I like the extreme 40 system described by Kennethsf:
* it's elegant, * it reduces the compression on your mast by half * You can inspect the state of the halyard where the jammer grabs it every time you raise the sail and fix the issue by cutting an inch of it * you can buy a cheap halyard and just splice in a short length of expensive high-tech no stretch halyard. Or just live with the cheap halyard, after all it is only going to stretch over a feet or so...
There are downsides:
* you will need two lines inside your mast. The small control line and the halyard. With all the fouling risks it involves between the two. * you will need to setup a way to lock the control line under tension to lower the main. * the jammer is all the way up there at the top of the mast, preventive maintenance is your friend!
Also, your halyard with the cover destroyed is not wasted yet. From the break in the cover to the main head just remove the cover; Milk the cover at the bottom of the halyard back in place then bury it inside the vectran (taper it well, and I'd probably lockstich it as well, just to be safe), cut 5 to 10cms from the top so the easylock grabs on the cover when the sail is all the way up.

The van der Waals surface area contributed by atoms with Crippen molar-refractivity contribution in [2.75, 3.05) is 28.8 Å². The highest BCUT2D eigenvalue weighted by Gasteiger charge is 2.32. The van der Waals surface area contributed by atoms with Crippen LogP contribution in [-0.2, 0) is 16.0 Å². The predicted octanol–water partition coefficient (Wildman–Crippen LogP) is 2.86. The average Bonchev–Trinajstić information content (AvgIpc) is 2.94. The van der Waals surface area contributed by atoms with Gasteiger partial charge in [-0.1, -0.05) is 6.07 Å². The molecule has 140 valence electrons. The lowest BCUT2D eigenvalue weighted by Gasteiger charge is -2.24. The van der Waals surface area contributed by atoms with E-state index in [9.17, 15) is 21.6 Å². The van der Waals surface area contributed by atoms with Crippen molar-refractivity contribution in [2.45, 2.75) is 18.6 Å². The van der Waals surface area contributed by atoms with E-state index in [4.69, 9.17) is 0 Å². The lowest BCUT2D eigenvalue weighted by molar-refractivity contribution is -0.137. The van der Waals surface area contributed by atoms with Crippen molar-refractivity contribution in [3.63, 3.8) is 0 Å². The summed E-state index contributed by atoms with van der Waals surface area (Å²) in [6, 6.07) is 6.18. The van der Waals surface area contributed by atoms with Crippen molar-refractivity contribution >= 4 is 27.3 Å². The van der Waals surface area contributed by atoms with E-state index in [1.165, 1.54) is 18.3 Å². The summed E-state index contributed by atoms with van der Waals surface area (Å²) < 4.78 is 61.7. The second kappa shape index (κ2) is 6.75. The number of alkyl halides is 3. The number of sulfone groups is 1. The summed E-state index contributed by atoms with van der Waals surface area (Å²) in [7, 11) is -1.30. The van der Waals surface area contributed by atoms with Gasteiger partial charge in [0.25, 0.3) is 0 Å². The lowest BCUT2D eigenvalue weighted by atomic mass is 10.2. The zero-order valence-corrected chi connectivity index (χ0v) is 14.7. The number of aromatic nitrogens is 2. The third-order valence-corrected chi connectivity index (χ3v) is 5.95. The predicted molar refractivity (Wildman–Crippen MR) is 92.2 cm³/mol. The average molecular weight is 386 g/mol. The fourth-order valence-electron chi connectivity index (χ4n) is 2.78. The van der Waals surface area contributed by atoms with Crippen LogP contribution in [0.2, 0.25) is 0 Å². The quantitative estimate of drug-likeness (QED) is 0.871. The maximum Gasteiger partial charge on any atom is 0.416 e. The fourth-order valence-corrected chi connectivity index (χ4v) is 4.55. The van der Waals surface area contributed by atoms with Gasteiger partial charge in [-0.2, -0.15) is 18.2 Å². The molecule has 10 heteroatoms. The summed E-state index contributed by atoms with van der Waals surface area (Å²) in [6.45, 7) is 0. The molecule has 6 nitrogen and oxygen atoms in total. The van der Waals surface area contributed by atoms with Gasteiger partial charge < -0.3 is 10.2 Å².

The boat was designed and built by Malcom Davy, a Kiwi in Kelseyville, CA, whose buisness if primarily boat restoration. But he's had some offshore experience on multihulls, and the kind of guy alway intrigued by a great idea. He built this boat to try out a bunch of construction technique and design concepts. He built a 24'cylinder mold, created 4 hull halves, joined them deck and keel, and tortured the bows and sterns into appropriate shapes. The boat has assymetrical daggerbds, one side dead flat, that need to be switched each tack/jibe. A rotating wing mast constucted out of wood/epoxy(and now a carbon wrap, long story!). A unique pod that runs down the center of the tramp between the main and rear beam that provide great storage. It continues fwd of the main beam and gracefully tapers into the spin pole. Deck launch assym spin and a furling screacher that make the boat a light air monster. When first completed the boat weighed 600 lbs, but then Malcom added the pods, and added material to the sterns to reduce their dragging. And I've probably added 50 to 75 lbs in repairs/reinforcements. Might be at 800 lbs now, still mighty light for a 24' boat. He built it light knowing that he'd find the weak points in time. Although he didn't sail it much, and that job has fallen to me. Amazingly balanced for a boat designed by the seat of the pants, the dggbds and rudders work beautifully together, light helm. I sail the boat solo most of the time, a true rush flying a hull on a boat this size. Pepin, I too like the elegance of the clutch at the top of the mast. But I don't think I have the room up there. The mast tapers near the top, and the main hlyd exits maybe 3" from the top. I'd have to re engineer the top of the mast to get the room and solid anchoring for a clutch, maybe a future project. I hope to return to Flathead this weekend and rig something, sailing season is drawing to a close for me, and every weekend is precious. I'll take some pics for futher consultation. I truly enjoy getting to benefit from all the input you guys offer!